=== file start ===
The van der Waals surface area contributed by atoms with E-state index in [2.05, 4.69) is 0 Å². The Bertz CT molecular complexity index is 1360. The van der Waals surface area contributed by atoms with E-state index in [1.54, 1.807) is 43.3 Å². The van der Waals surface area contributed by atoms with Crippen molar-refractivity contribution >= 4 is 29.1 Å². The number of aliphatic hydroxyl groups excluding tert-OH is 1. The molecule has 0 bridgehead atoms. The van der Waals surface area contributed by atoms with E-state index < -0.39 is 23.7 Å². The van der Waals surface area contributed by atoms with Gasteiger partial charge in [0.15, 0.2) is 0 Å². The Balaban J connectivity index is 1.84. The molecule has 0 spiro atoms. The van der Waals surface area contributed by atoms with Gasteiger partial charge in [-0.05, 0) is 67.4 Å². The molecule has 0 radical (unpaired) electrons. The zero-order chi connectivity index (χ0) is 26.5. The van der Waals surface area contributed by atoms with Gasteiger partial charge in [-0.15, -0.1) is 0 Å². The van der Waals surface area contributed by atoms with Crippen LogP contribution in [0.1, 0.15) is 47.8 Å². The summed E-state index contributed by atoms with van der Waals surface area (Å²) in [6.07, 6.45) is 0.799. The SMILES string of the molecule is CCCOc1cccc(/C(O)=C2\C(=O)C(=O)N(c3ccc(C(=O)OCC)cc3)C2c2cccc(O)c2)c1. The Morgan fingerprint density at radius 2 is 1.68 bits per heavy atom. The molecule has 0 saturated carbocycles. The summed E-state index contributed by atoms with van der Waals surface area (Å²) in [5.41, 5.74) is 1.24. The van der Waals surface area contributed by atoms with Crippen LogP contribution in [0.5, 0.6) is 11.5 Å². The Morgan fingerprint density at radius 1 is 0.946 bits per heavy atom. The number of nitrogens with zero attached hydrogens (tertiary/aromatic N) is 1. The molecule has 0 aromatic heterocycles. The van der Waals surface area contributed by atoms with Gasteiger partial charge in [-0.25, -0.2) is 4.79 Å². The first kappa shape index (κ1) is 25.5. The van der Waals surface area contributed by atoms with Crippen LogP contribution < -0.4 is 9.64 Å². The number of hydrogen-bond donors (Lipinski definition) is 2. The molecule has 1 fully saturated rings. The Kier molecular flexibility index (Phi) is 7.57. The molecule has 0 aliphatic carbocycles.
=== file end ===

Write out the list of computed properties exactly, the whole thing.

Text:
The van der Waals surface area contributed by atoms with E-state index in [2.05, 4.69) is 0 Å². The Bertz CT molecular complexity index is 1360. The van der Waals surface area contributed by atoms with E-state index in [1.54, 1.807) is 43.3 Å². The van der Waals surface area contributed by atoms with Crippen molar-refractivity contribution >= 4 is 29.1 Å². The number of aliphatic hydroxyl groups excluding tert-OH is 1. The molecule has 0 bridgehead atoms. The van der Waals surface area contributed by atoms with E-state index < -0.39 is 23.7 Å². The van der Waals surface area contributed by atoms with Gasteiger partial charge in [0.15, 0.2) is 0 Å². The Balaban J connectivity index is 1.84. The molecule has 0 spiro atoms. The van der Waals surface area contributed by atoms with Gasteiger partial charge in [-0.05, 0) is 67.4 Å². The molecule has 0 radical (unpaired) electrons. The zero-order chi connectivity index (χ0) is 26.5. The van der Waals surface area contributed by atoms with Gasteiger partial charge in [-0.15, -0.1) is 0 Å². The van der Waals surface area contributed by atoms with Crippen LogP contribution in [0.1, 0.15) is 47.8 Å². The summed E-state index contributed by atoms with van der Waals surface area (Å²) in [6.07, 6.45) is 0.799. The SMILES string of the molecule is CCCOc1cccc(/C(O)=C2\C(=O)C(=O)N(c3ccc(C(=O)OCC)cc3)C2c2cccc(O)c2)c1. The Morgan fingerprint density at radius 2 is 1.68 bits per heavy atom. The molecule has 0 saturated carbocycles. The summed E-state index contributed by atoms with van der Waals surface area (Å²) in [5.41, 5.74) is 1.24. The van der Waals surface area contributed by atoms with Crippen LogP contribution in [0.5, 0.6) is 11.5 Å². The Morgan fingerprint density at radius 1 is 0.946 bits per heavy atom. The number of nitrogens with zero attached hydrogens (tertiary/aromatic N) is 1. The molecule has 0 aromatic heterocycles. The van der Waals surface area contributed by atoms with Gasteiger partial charge in [-0.25, -0.2) is 4.79 Å². The first kappa shape index (κ1) is 25.5. The van der Waals surface area contributed by atoms with Crippen LogP contribution < -0.4 is 9.64 Å². The number of hydrogen-bond donors (Lipinski definition) is 2. The molecule has 1 fully saturated rings. The Kier molecular flexibility index (Phi) is 7.57. The molecule has 0 aliphatic carbocycles.